Layering represents an ordered grouping of functionality, with the application-specific functionality located in the
upper layers, functionality that spans application domains in the middle layers, and functionality specific to the
deployment environment at the lower layers.
The number and composition of layers is dependent upon the complexity of both the problem domain and the solution
There is generally only a single application-specific layer.
Domains in which previous systems have been built, or in which large systems are composed in turn of
inter-operating smaller systems, there is a strong need to share information between design teams. As a result, the
Business-specific layer is likely to partially exist and may be structured into several layers for clarity.
Solution spaces that are well-supported by middleware products and in which complex system software plays a greater
part will have well-developed lower layers, with perhaps several layers of middleware and system software.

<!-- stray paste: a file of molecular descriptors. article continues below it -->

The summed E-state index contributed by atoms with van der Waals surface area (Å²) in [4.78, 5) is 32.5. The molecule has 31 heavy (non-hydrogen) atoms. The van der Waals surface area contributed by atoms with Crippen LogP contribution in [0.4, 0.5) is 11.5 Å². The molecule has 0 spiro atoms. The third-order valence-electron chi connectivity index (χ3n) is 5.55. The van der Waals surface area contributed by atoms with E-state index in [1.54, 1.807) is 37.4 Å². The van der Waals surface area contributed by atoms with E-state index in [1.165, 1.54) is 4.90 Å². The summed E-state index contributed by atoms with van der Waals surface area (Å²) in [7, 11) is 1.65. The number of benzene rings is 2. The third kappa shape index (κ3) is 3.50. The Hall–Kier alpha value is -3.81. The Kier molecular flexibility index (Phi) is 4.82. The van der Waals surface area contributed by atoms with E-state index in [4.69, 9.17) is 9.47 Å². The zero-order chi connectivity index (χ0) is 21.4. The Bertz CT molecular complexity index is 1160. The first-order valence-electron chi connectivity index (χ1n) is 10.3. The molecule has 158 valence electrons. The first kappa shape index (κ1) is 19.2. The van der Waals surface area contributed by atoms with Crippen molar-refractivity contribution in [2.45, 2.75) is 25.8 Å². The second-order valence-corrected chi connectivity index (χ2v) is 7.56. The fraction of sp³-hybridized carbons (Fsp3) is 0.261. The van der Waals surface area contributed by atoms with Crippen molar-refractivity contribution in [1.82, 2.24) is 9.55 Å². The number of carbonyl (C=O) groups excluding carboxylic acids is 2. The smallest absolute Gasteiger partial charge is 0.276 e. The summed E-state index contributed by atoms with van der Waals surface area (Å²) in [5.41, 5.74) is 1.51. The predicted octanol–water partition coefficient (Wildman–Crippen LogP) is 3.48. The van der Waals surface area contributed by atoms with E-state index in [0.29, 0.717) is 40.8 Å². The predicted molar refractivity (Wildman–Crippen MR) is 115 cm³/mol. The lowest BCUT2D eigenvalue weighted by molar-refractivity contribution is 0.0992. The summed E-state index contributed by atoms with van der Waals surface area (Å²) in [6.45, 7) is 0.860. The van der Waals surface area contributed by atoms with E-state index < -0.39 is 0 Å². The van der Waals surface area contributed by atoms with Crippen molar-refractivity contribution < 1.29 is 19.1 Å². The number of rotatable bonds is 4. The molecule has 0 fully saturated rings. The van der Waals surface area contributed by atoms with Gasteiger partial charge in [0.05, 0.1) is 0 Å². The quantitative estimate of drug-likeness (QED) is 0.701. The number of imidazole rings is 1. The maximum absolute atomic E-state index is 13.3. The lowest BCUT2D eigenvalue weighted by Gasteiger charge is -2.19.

Subsystems should be organized into layers with application-specific subsystems located in the upper layers of the
architecture, hardware and operating-specific subsystems located in the lower layers of the architecture, and
general-purpose services occupying the middleware layers.
The following is a sample architecture with four layers:
The top layer, application layer, contains the application specific services.
The next layer, business-specific layer, contains business specific components, used in several
The middleware layer contains components such as GUI-builders, interfaces to database management systems,
platform-independent operating system services, and OLE-components such as spreadsheets and diagram editors.
The bottom layer, system software layer, contains components such as operating systems, databases,
interfaces to specific hardware and so on.
A layered structure starting at the most general level of functionality and growing towards more specific levels of